.357, camo wood grips nikon, Colt, Colt Python, commercial photography, gun, gun photography, nick giron photo, pistol, product photography, project 52, Python, reflective, shiny, tabletop photography
So I’m involved with a group at Lighting Essentials. We’re doing a yearlong project with weekly assignments called Project 52 (www.project52.org). It’s incredibly fun and helps keep my chops up.
This weeks assignment was “Something Shiny” which was to be placed on something not shiny. I chose a nickle plated Colt Python as my subject matter because there is so much of a challenge in getting all the details collected in the final image.
First off I had to use a “non-shiny” background as part of the assignment requirements. My choice was an older issue Army jacket, face down, to use the camo pattern without adding the extra details of zippers, pockets etc. When I shoot I try to minimize any extra clutter the brain might try to process.
The second part, I had to work through what would provide the best lighting. I knew I wanted a soft, large source to reflect off the nickle plating. My first choice was a white frosted shower curtain ($4, Target). But I forgot where I had put it so I had to fall back on my 64″ white PLM. (Trip planned to Target for a “redundancy” purchase of a white frosted shower curtain).
When I first metered I was getting f16 which isn’t what I was looking for. I was shooting with an older Vivitar Series 1 lens that seems to have it’s best foot forward between f11-f5.6. So I added some extra diffusion on top of my Lumedyne head to back off the light. I was already at 50ws so there was no room left in adjusting the power. I ended up getting to f5.6 which looked good, but I wanted a little more DOF. I ended up shooting at f8 and adjusted exposure in post.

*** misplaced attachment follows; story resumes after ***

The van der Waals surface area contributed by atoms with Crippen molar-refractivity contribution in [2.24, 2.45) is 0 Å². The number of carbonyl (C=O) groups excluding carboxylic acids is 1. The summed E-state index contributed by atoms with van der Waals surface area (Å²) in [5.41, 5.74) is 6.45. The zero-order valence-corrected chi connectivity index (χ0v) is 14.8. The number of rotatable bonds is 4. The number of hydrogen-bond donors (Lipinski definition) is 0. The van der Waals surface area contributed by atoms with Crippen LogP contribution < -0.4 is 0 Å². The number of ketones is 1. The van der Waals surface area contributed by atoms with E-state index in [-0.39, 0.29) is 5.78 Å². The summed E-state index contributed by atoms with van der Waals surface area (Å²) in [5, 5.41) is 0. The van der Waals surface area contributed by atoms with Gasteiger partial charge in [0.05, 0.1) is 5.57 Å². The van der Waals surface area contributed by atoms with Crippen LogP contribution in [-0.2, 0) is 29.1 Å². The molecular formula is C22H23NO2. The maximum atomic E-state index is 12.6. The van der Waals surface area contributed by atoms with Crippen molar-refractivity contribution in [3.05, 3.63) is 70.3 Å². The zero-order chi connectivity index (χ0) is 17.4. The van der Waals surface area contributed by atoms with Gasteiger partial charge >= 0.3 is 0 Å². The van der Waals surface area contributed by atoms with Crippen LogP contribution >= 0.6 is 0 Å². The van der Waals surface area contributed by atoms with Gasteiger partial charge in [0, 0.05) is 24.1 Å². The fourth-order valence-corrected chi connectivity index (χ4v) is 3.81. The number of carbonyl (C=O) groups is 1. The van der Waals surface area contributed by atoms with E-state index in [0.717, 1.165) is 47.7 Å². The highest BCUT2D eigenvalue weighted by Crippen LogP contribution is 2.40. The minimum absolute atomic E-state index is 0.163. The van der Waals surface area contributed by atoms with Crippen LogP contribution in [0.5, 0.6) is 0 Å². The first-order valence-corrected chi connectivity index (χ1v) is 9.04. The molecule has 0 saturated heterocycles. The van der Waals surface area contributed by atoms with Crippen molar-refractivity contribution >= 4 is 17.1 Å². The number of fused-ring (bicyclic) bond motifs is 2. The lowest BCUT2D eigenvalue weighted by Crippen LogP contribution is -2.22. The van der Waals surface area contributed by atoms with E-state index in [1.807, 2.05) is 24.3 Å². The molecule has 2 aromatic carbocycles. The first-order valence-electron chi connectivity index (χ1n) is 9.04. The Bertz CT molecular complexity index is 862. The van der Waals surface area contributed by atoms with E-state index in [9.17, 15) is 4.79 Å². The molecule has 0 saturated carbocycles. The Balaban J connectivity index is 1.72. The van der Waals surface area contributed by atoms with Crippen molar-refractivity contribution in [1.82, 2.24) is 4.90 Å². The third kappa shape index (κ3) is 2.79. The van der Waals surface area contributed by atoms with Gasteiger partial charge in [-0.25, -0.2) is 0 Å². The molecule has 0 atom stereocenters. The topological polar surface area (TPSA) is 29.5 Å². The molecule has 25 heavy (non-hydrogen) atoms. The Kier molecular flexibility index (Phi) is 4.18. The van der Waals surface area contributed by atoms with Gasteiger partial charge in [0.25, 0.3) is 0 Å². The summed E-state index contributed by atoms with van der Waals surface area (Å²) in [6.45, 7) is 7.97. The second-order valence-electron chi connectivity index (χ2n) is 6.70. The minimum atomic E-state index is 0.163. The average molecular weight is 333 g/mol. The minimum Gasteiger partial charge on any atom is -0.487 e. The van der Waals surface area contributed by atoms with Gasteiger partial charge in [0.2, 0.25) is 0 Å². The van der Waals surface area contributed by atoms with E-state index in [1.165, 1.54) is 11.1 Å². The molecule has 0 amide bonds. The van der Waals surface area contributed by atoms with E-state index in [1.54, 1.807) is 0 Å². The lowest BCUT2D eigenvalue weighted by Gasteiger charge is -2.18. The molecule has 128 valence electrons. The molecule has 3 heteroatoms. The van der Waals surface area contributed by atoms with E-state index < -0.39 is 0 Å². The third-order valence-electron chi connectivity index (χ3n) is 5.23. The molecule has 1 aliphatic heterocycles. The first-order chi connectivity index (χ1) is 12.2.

On my first few exposures I was looking for an angle of reflection for the PLM to get picked up in the contours of the gun. I had a black card in the back for adding a dark highlight and a white card in front for nice white reflected detail and some fill for the bottom edge of the pistol. My problem was the PLM. It was reflecting too much light, so I ended up tilting it and feathering the light. Everything looked good.
The last bit of detail I noticed was the butt of the revolver. There was virtually no light hitting it, even though I had a white fill card. So I took a tab off an envelope and laid it next to the butt creating a “macro” reflector. Problem solved.
So in a nutshell, I spent about twenty minutes setting up. A half an hour shooting. And about forty five minutes in post. The final result is what you see above.